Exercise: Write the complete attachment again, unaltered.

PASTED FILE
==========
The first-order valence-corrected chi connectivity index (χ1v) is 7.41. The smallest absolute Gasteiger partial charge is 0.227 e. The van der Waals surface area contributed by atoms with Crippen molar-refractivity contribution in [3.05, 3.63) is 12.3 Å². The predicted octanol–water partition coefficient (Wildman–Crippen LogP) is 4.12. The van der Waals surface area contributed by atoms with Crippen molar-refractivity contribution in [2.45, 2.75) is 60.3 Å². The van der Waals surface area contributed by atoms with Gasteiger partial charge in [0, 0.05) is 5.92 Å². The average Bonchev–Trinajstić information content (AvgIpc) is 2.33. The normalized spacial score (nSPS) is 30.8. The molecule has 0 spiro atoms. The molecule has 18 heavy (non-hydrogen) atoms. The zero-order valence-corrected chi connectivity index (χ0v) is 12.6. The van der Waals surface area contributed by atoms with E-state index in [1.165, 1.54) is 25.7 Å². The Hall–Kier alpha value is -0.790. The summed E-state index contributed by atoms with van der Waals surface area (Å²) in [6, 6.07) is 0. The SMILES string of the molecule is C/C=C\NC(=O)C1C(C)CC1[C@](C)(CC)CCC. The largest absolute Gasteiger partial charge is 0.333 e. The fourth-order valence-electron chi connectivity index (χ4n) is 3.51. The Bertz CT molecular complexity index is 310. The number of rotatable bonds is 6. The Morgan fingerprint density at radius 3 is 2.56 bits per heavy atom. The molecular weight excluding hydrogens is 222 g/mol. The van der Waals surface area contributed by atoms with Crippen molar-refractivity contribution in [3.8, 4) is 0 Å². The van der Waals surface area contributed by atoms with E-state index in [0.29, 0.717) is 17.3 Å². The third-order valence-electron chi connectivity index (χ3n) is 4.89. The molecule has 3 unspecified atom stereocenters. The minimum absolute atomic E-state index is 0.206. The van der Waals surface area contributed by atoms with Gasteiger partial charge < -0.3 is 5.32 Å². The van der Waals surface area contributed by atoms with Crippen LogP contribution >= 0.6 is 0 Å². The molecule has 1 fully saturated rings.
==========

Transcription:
The first-order valence-corrected chi connectivity index (χ1v) is 7.41. The smallest absolute Gasteiger partial charge is 0.227 e. The van der Waals surface area contributed by atoms with Crippen molar-refractivity contribution in [3.05, 3.63) is 12.3 Å². The predicted octanol–water partition coefficient (Wildman–Crippen LogP) is 4.12. The van der Waals surface area contributed by atoms with Crippen molar-refractivity contribution in [2.45, 2.75) is 60.3 Å². The van der Waals surface area contributed by atoms with Gasteiger partial charge in [0, 0.05) is 5.92 Å². The average Bonchev–Trinajstić information content (AvgIpc) is 2.33. The normalized spacial score (nSPS) is 30.8. The molecule has 0 spiro atoms. The molecule has 18 heavy (non-hydrogen) atoms. The zero-order valence-corrected chi connectivity index (χ0v) is 12.6. The van der Waals surface area contributed by atoms with E-state index in [1.165, 1.54) is 25.7 Å². The Hall–Kier alpha value is -0.790. The summed E-state index contributed by atoms with van der Waals surface area (Å²) in [6, 6.07) is 0. The SMILES string of the molecule is C/C=C\NC(=O)C1C(C)CC1[C@](C)(CC)CCC. The largest absolute Gasteiger partial charge is 0.333 e. The fourth-order valence-electron chi connectivity index (χ4n) is 3.51. The Bertz CT molecular complexity index is 310. The number of rotatable bonds is 6. The Morgan fingerprint density at radius 3 is 2.56 bits per heavy atom. The molecular weight excluding hydrogens is 222 g/mol. The van der Waals surface area contributed by atoms with Crippen molar-refractivity contribution in [3.8, 4) is 0 Å². The van der Waals surface area contributed by atoms with E-state index in [0.29, 0.717) is 17.3 Å². The third-order valence-electron chi connectivity index (χ3n) is 4.89. The molecule has 3 unspecified atom stereocenters. The minimum absolute atomic E-state index is 0.206. The van der Waals surface area contributed by atoms with Gasteiger partial charge < -0.3 is 5.32 Å². The van der Waals surface area contributed by atoms with Crippen LogP contribution >= 0.6 is 0 Å². The molecule has 1 fully saturated rings.